Friday, April 25, 2008
Monday, April 21, 2008
Last Friday, the NBA Board of Governors did the expected, and voted by a 28-2 margin to approve the move of the Seattle Supersonics to my hometown of Oklahoma City. All that now stands in the way of the Sonics’ move are a couple of legal proceedings: a suit by former owner Howard Schultz to get his team back (doubtful), and an attempt by the city of Seattle to hold the Sonics to the last two years of their lease at KeyArena. By doing this, Seattle would put themselves in danger of not getting a replacement franchise from an unhappy NBA.
Oklahoma City proved itself as a major league city during the last two years when it babysat the flood-stricken New Orleans Hornets. The people of Oklahoma consistently sold out an arena and brought a lot of corporate support to the table for what was then an awful team. The infusion of money and relative success in Oklahoma City laid the foundation for a great season in this year’s return to New Orleans. OKC, meanwhile, earned lots of brownie points with the NBA for temporarily hosting the franchise, placing itself at the top of the list for franchise relocations.
I take no joy in Seattle’s loss of their team. The people of Puget Sound supported their team for 41 years. The issues were not with the fans, but with the arena deal. The city remodeled the former Seattle Center Coliseum into KeyArena in 1995. The arena became obsolete just ten years later, due to a lack of luxury suites and a not-so-favorable lease to the Sonics. Both the Seahawks and Mariners received taxpayer-assisted stadiums in the last decade, and the politicians in Seattle were not receiving a groundswell of support for help for the Sonics.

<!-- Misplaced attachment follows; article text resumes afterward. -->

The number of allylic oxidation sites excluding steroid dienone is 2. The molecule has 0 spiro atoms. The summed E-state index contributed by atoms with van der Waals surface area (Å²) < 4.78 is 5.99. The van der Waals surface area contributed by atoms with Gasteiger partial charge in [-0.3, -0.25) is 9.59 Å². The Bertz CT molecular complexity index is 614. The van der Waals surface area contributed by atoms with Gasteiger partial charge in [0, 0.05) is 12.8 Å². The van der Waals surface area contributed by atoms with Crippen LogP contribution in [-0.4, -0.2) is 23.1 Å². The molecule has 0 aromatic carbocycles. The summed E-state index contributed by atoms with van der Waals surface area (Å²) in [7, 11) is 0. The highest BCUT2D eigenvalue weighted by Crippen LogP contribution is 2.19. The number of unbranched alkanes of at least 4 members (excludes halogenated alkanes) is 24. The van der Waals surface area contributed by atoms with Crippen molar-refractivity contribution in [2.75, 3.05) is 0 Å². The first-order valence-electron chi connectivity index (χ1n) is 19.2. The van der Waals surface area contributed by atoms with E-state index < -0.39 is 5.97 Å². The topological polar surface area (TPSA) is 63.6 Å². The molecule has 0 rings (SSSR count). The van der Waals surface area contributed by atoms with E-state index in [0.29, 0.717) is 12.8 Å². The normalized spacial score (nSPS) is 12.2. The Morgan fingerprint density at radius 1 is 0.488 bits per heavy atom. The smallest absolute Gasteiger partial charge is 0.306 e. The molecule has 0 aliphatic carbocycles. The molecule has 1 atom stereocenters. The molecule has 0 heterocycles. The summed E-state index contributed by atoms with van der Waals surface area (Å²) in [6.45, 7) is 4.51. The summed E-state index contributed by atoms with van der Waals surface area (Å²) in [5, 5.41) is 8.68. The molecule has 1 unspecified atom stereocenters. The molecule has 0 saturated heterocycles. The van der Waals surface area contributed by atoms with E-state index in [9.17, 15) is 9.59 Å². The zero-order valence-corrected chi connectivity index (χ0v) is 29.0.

Enter Oklahoma City. A group of Oklahoma City businessmen bought the Sonics in 2006, and gave Seattle over a year to come up with a new arena, just as the previous local owner had done. The folks in the Northwest couldn’t get a deal done. Meanwhile, Oklahoma City passed the continuation of an expiring temporary sales tax, approving the use of proceeds to upgrade the six-year-old Ford Center to a first-class NBA arena. So, the NBA approved an imminent move of the Sonics to Oklahoma City.
Oklahoma City has come a long way. It was once destined to be an eternal minor league town, not ready for prime time. There are a lot of good and proud people in Oklahoma. They are survivors of the Dust Bowl and the worst act of domestic terrorism in the history of the United States. They took a land that no one else wanted and made something out of it. Now, the city is taking advantage of its renaissance and placing itself on the list of cities with major league teams. It'll be a little weird to see box scores with "New York" and "Oklahoma City" next to each other.
Once this move comes to fruition, I will have a new favorite NBA team. Blood is thicker than water. Sooner born and Sooner bred...